When Apprenda started, we were heavily focused on supporting .NET apps on our enterprise Platform as a Service (PaaS). But for several years, we’ve had deep Java support that matches our .NET prowess, including support for JBoss, Tomcat, and WebSphere apps. We often receive questions from customers around our Java capabilities, so let’s do a quick walkthrough to show how we deploy and debug Java apps on our platform.
To start off, let’s look at how Apprenda deploys a standard Java Web Archive (WAR) file. All an Apprenda platform needs to deploy a Java application is one Linux node. Apprenda 6.0 currently supports both RHEL 6 and CentOS 6, with support for 7 coming shortly. When a Java application is deployed, a target server is selected for the deployment that meets deployment policies that might be in place for the platform.
Next, Apprenda bootstraps the application. This process includes adding necessary libraries, modifying the application server configuration, copying the extracted application to the chosen server and more. Finally the Load Management Layer is configured using IIS Application Request Routing to route requests to the chosen server that is now hosting the Java application.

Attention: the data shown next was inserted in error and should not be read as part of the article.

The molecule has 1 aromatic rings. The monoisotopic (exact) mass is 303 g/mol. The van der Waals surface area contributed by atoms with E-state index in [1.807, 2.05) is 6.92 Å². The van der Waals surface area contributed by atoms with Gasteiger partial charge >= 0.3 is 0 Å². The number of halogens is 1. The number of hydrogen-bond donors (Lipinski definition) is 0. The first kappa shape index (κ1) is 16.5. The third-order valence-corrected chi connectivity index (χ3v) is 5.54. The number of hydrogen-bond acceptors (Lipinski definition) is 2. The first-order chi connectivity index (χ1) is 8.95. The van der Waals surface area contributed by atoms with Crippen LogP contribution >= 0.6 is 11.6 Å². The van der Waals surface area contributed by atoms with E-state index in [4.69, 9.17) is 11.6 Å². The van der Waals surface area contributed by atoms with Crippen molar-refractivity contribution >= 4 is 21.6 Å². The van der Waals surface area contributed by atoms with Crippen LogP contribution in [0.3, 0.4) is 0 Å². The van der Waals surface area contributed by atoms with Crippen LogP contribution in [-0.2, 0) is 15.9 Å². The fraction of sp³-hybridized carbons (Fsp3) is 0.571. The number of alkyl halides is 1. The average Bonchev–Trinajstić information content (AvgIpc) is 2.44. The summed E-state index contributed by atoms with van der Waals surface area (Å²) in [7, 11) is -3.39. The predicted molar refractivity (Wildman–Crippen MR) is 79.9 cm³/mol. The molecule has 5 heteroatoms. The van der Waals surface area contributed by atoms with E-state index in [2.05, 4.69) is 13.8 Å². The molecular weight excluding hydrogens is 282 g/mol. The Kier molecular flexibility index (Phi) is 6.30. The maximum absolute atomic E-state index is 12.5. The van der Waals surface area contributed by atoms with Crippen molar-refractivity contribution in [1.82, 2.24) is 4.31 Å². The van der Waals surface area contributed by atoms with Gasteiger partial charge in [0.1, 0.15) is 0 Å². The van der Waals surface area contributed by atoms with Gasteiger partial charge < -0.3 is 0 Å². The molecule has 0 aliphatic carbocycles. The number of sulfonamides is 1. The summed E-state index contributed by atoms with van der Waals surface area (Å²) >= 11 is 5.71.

This workflow is similar to our .NET application deployment, with exceptions for technology differences. It allows developers and system operators to tweak the workflow with bootstrap polices, platform extensions, and custom properties as needed to meet a customer’s requirements.
Once your application is deployed, you will see the “Start Debug” option. Since every instance of an application runs on its own Java virtual machine (JVM), the platform is able to provide developers with the ability to debug remotely. Placing an application in debug mode will cause all currently deployed applications to be undeployed and a single instance will be deployed with required JVM options to enable remote debugging. Once redeployed, the remote debugging information will be displayed in the dashboard.
This information can then be used by the developer to debug an application in their IDE of choice. Without remote debugging, developers must go back and forth between a local and Apprenda instance if problems arise. Debugging directly on the platform greatly reduces the time spent for each iteration of a troubleshooting process, allowing developers to spend more time developing.
Want to learn more about how we support Java apps or anything else about the Apprenda platform? Let us know.